Increasing poverty rates, lack of employment opportunities, inequalities, lack of justice, political participation, and competition over scarce natural resources, especially water, have been among the key triggers for the social and political unrest that erupted in Yemen in 2011. Today, after six years of war, Yemen is not only experiencing one of the worst humanitarian crises in the world, but also threatened by acute and persistent natural resource related conflicts crisis, food insecurity and dependency on international aid as well as the ever-increasing impact of climate change. The overall development challenge to be addressed is the reduced livelihood resilience of Yemenis due to increased risk of water scarcity, disasters, food insecurity, and water-induced conflict.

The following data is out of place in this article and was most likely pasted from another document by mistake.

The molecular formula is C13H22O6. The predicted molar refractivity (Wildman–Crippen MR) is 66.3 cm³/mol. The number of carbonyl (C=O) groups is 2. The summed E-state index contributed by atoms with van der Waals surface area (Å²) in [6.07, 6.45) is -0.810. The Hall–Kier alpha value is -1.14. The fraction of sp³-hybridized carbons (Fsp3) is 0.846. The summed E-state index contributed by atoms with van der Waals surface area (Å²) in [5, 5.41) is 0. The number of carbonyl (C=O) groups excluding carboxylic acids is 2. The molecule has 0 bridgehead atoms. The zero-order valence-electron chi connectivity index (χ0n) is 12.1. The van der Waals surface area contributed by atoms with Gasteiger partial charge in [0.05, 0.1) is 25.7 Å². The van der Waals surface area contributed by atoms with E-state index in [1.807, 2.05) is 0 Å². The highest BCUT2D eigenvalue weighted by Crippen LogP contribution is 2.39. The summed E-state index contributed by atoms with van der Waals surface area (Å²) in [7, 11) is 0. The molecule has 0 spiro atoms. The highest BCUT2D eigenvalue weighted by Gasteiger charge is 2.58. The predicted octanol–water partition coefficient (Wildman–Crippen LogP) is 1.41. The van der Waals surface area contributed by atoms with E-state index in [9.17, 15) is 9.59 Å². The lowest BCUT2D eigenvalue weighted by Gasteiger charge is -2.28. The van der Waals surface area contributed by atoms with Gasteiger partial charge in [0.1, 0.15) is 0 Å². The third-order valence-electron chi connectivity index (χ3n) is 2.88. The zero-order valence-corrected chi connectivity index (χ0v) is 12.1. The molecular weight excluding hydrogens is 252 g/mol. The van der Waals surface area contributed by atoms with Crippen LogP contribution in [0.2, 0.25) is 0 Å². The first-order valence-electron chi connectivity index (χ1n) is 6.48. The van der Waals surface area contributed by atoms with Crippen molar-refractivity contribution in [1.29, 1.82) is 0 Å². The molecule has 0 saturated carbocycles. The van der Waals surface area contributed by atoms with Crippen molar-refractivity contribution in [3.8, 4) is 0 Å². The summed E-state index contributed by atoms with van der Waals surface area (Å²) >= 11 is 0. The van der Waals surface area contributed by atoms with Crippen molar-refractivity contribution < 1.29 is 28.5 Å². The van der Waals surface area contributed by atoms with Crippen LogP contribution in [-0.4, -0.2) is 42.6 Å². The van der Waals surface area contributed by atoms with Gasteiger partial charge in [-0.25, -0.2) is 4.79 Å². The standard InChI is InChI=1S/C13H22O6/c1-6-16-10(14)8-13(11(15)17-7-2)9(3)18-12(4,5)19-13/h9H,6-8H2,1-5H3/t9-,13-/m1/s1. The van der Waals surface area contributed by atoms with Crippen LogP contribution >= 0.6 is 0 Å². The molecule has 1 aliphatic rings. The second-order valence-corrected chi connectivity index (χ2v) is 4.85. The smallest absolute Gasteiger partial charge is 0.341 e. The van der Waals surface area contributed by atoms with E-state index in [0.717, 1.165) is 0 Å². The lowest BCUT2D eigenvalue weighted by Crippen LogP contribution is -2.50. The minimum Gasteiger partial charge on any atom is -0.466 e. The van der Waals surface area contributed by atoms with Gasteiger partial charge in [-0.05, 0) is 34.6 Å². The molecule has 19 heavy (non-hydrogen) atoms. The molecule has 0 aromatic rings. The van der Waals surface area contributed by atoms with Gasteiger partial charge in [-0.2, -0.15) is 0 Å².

While there is no clear or credible data on progress, or lack thereof, in relation to the Sustainable Development Goals (SDGs), Yemen as the poorest state in the Arab region and the only Least Developed Country (LDC) would not have been able to achieve the SDGs even without the war. One of the critical factors influencing several SDGs is water scarcity, which in Yemen has been a long-lasting and worsening issue with a multitude of social and economic effects. The population of Yemen is estimated at 28 million, of whom 74 percent live in rural areas. Past hydrological assessments revealed that the total water yield for Yemen was 2.1-2.4 billion m3 in the 1980s. Current demand estimates are as high as 3.4 billion m3 per year showing increased demand that greatly exceeds supply in many catchments.